Maintenance. We are currently updating the site. Please check back shortly
Members login
  • TrustLaw
  • Members Portal
Subscribe Donate

Long, hard road to recovery for Philippines typhoon victims

Source: Thomson Reuters Foundation - Wed, 23 Jan 2013 12:10 GMT
hum-nat cli-wea
Tweet Recommend Google + LinkedIn Email Print
Leave us a comment

NEW BATAAN, Philippines (AlertNet) - The stadium at New Bataan used to be a place for sporting triumphs, but no games have been played there since Typhoon Bopha hit the southern Philippine island of Mindanao some seven weeks ago.

The stadium in Compostela Valley, the province most severely damaged by the typhoon, became an evacuation centre, a refuge for hundreds of families who lost their homes to the devastating storm.  

The wooden stands where spectators used to cheer their favourite teams and athletes are now filled with tiny makeshift rooms partitioned by tarpaulins, blankets and old bedsheets. 

Buffalo and other livestock graze the formerly green pitch, sharing the space with small awnings set up to shield stoves for cooking meals; wet clothes hang on the fences and kids  play on the lower tiers of the stands. 

When AlertNet visited the stadium on Jan. 22, there was a new influx of families, forced to leave their homes by heavy rains that started the night before and almost cut off New Bataan from the outside world. 

About 300 families now call this place home, and none of them know how long they will be here. 

“We will stay here until (the government) tells us to leave. We have nowhere to go,” said Juliana Malicana, a 70-year-old widowed grandmother, limping as she walked down the steps of the stadium with a plate of rice and a soot-covered kettle. 

Malicana fell and injured her legs while running away after three coconut trees, uprooted by the storm, fell on the family home. She’s been sharing a tight space in the stadium with her three children and 13 grandchildren.  

“We’re just waiting for the government to relocate us,” said Samy Masinaing, 33. Living near a stream, his family are used to flooding and flee to the stadium whenever they need to, Masinaing said – but never for more than two days until now. Meanwhile, his 62-year-old mother slipped and fell on the stadium steps a couple of days ago and is now unable to walk. 

YEARS TO RECOVER

Bopha was the most intense storm to hit the Philippines in 2012. When it struck on Dec 4, it flooded farming and mining towns and buried many people in mudslides in eastern Mindanao. It left more than 1,800 people dead or missing and damaged over 210,000 homes.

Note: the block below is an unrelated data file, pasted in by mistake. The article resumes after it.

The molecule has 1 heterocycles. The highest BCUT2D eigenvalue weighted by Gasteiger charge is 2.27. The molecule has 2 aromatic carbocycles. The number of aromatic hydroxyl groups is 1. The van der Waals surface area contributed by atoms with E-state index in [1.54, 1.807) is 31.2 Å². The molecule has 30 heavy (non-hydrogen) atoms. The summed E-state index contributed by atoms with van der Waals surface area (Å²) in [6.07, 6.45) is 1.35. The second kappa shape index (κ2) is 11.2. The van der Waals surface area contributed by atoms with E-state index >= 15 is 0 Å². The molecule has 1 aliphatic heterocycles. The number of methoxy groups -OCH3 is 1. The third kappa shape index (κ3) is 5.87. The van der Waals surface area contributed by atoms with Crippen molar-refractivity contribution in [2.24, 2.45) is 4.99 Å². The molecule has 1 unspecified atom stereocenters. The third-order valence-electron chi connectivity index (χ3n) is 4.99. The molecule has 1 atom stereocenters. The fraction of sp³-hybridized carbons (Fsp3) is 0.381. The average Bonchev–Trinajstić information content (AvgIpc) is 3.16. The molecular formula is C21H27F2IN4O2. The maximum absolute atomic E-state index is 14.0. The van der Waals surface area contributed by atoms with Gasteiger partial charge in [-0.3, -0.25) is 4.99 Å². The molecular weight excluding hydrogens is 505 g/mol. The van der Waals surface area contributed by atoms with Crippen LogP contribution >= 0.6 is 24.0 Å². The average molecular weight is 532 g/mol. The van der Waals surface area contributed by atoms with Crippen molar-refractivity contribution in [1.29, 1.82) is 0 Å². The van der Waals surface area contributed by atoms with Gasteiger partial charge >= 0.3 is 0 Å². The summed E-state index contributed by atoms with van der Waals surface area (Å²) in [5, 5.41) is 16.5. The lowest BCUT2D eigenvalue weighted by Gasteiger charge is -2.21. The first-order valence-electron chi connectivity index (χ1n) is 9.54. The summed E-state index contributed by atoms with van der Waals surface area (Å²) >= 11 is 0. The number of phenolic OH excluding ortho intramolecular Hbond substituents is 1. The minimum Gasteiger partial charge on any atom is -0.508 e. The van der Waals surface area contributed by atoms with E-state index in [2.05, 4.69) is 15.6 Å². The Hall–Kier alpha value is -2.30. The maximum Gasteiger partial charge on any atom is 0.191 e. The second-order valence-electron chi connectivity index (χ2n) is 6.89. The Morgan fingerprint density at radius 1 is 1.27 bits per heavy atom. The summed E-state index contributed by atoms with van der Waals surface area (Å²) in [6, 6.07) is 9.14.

“With the enormous scale of destruction caused by the typhoon, it may take the people of the worst-hit part of the region many years to recover,” Philippe Beauverd, head of operations in Mindanao for the International Committee of the Red Cross (ICRC), told AlertNet. 

This is mainly because of “the almost total destruction of their crops and vegetation,” said Beauverd. “For instance, one of the main sources of income in Davao Oriental is the copra (coconut meat) harvest. It is estimated that it would take residents a minimum of seven to eight years to regrow these crops of coconut trees,” he added. 

Other aid agencies agree. 

Carin van der Hor, Philippines country director for Plan International, said it would take at least 24 to 48 months for people to recover from Bopha. “It’ll be longer if you focus on the agricultural sector, which may need five to seven years to fully recover,” she said. 

In an interview with AlertNet, the governor of Compostela Valley said that even if people switched to cash crops such as vegetables and corn, it could still take around three years to recover. He appealed to donors to extend the period of food assistance. 

In New Bataan, where more than 300 people died, debris from the storm - mud, heavy logs and fallen coconut trees - still blocks some roads. Bad weather in the past week has caused more flooding and landslides, making survivors like Malicana even more vulnerable.  

“What we’re most worried about is this continuing rain,” she told AlertNet. “I didn’t sleep at all last night.”

“We don’t know how long it will take us to recover,” Malicana said. “We’re losing hope.” 

We welcome comments that advance the story through relevant opinion, anecdotes, links and data. If you see a comment that you believe is irrelevant or inappropriate, you can flag it to our editors by using the report abuse links. Views expressed in the comments do not represent those of the Thomson Reuters Foundation. For more information see our Acceptable Use Policy.

comments powered by Disqus